Teaching and Learning in the Science Laboratory

  • Dimitris Psillos
  • Hans Niedderer

Part of the Science & Technology Education Library book series (CTISE, volume 16)

Table of contents

  1. Front Matter
    Pages i-ix
  2. General Introduction

  3. Approaching Labwork: Frames and Tools

    1. Pages 7-8
    2. Robin Millar, Andrée Tiberghien, Jean-François Le Maréchal
      Pages 9-20
    3. Dimitris Psillos, Hans Niedderer
      Pages 21-30
    4. Hans Niedderer, Stefan v. Aufschnaiter, Andrée Tiberghien, Christian Buty, Kerstin Haller, Lorenz Hucke et al.
      Pages 31-40
  4. Standard Labwork Based on Hands-on Experiments

  5. Open-Ended Labwork

  6. Labwork and Data Handling

About this book

Introduction

Scope of the book There is an on-going debate regarding the role of labwork in science education, which dates back several decades and which illustrates the conviction and interest of teachers, researchers and policy-makers world-wide in the value of laboratory work for understanding science. This is evident in more recent books and studies regarding the laboratory, which mainly refer to countries with a considerable tradition in practical work in science education (Woolnough & Alsop 1985, Hodson 1993, Hegarthy-Hazel 1990, Wellington 2000). Yet in discussing research studies on labwork, several authors express their concern about its effectiveness in facilitating students' understanding of various aspects of scientific inquiry. They point out a comprehensive re-conceptualisation of the aims of labwork and, as a consequence, of investigating what the students actually learn in different contexts (Lazarowitz & Tamir 1994, Tobin & Tippins 1993, Lunetta 1998). It has also been argued that the relationship between instructional activities and student learning in labwork needs more attention than it has been given in science education research (Leach & Paulsen 1999). It appears that the case for research-based labwork emerges in several quarters in science education, particularly among researchers. This book presents and discusses a variety of laboratory practices and their effectiveness. The studies take into account recent theoretical developments and empirical results concerning students' understanding of scientific inquiry. A whole chapter is devoted to technological advances offering new learning opportunities for the students and teaching facilities for the teacher.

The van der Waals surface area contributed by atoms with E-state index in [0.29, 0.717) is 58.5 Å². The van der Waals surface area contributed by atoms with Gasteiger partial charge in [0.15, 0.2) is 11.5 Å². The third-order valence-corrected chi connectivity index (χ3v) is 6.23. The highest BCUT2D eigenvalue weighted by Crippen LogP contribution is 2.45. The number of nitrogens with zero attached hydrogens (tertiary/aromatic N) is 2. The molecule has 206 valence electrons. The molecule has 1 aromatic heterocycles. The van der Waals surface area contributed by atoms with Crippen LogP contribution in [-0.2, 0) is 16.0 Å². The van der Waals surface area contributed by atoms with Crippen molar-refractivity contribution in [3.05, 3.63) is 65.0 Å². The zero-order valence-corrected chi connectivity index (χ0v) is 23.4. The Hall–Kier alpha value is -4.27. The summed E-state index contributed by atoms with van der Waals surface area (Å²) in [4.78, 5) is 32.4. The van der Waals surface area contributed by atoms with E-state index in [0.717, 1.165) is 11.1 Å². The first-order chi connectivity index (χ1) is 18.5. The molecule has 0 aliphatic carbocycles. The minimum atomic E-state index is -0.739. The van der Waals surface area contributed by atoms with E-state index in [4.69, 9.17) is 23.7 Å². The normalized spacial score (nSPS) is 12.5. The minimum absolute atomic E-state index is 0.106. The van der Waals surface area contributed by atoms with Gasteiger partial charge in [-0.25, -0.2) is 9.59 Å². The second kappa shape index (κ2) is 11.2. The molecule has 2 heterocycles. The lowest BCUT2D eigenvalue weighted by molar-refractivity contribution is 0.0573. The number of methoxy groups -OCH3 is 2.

Keywords

biochemistry evaluation experiment information learning

Editors and affiliations

  • Dimitris Psillos
    • 1
  • Hans Niedderer
    • 2
  1. 1.Aristotle University of ThessalonikiGreece
  2. 2.University of BremenGermany

Bibliographic information

  • DOI https://doi.org/10.1007/0-306-48196-0
  • Copyright Information Kluwer Academic Publishers 2002
  • Publisher Name Springer, Dordrecht
  • eBook Packages Springer Book Archive
  • Print ISBN 978-1-4020-1018-7
  • Online ISBN 978-0-306-48196-3
  • Series Print ISSN 1572-5987
  • About this book